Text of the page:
Out of bounds Mars – fight or flight of aces too high   Leave a comment

Adverse childhood experiences that put us in a situation of continuous threat, especially domestic abuse and violence lead to being perpetually stuck in a state of fight or flight.  This leads to being over vigilant and this constant state makes those with this aspect more sensitive to perceived threats, more likely to develop anxiety / panic attacks and Post Traumatic Stress Disorder.  Children born during wars etc where they are bombarded by high stress hormones in the womb may also have OB Mars.  In childhood and adulthood we have periods called windows of opportunity where we make developmental progress such as learning to walk, at these periods we are particularly sensitive to trauma and can easily regress to previous stage.

Jackie Chan whose parents escaped to Hong Kong during the Chinese Civil War, used his hyper vigilance and energy to great effect in his film career. Judy Garland another OB Mars, suffered a nervous breakdown and attempted suicide several times.   

“All I could see ahead was more confusion,” Judy Garland later said of this suicide attempt. “I wanted to black out the future as well as the past. I wanted to hurt myself and everyone who had hurt me.” 

As a child, Stephen Spielberg (OB Mars) faced difficulty reconciling being an Orthodox Jew with the perception of him by other children he played with. “It isn’t something I enjoy admitting,” he once said, “but when I was seven, eight, nine years old, God forgive me, I was embarrassed because we were Orthodox Jews. I was embarrassed by the outward perception of my parents’ Jewish practices. I was never really ashamed to be Jewish, but I was uneasy at times. My grandfather always wore a long black coat, black hat and long white beard. I was embarrassed to invite my friends over to the house, because he might be in a corner davening [praying], and I wouldn’t know how to explain this to my WASP friends.” Spielberg also said he suffered from acts of antisemitic prejudice and bullying in his early life: he later said, “In high school, I got smacked and kicked around. Two bloody noses. It was horrible.”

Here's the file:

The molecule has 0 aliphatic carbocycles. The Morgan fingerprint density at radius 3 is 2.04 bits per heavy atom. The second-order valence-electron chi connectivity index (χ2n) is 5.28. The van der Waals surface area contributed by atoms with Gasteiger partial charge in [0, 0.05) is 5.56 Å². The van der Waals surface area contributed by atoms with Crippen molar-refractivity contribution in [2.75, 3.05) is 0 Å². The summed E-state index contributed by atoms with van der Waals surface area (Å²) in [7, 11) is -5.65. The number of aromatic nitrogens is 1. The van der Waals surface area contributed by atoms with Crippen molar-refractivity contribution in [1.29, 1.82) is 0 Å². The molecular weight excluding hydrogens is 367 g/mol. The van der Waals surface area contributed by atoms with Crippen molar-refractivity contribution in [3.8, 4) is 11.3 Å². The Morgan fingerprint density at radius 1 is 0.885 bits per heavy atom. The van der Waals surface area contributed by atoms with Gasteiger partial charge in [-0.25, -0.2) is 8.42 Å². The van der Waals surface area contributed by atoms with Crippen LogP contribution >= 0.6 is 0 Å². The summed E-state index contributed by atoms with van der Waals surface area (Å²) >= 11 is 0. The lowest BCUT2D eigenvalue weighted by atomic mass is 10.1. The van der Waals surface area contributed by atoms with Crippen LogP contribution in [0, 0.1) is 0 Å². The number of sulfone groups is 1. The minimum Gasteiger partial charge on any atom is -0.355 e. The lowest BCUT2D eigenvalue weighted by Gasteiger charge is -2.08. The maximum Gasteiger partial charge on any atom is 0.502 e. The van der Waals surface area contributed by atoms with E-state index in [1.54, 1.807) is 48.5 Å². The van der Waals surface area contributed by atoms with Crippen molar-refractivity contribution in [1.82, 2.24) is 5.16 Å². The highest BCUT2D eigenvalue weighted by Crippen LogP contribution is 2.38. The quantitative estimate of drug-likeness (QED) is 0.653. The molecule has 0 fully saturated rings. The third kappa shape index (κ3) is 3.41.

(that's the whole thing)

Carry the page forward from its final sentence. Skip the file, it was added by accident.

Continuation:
The most persistent theme throughout his films is tension in parent-child relationships. Parents (often fathers) are reluctant, absent or ignorant. Peter Banning in Hook starts off in the beginning of the film as a reluctant married-to-his-work parent who through the course of his film regains the respect of his children. The notable absence of Elliott’s father in E.T., is the most famous example of this theme. Stephen Spielberg himself was affected by his parents’ divorce as a child and by the absence of his father.

With this aspect there is a need to develop some control over hyper vigilance.  There is a sensitivity to stimulants in particular and as hard as it may be decaffeinated coffee or water is best if you have this aspect.  Activities which involve focus such as martial arts, yoga and meditation often help regulate the hyper vigilance and bring awareness of the positives of this aspect.

It may also be important to recognise when these systems are out of control we may feel a strong urge for flight or become more aggressive in our responses.  Our hyper vigilance magnifies the slightest possibility of danger into a real and present threat, at these times it is important to step out of our feelings of danger for a moment if possible and realise that these fears and dangers are created by our hyper-activated amygdala rather than being a real and present threat.


Posted May 20, 2014 by neptune's Aura Astrology in planets astrology

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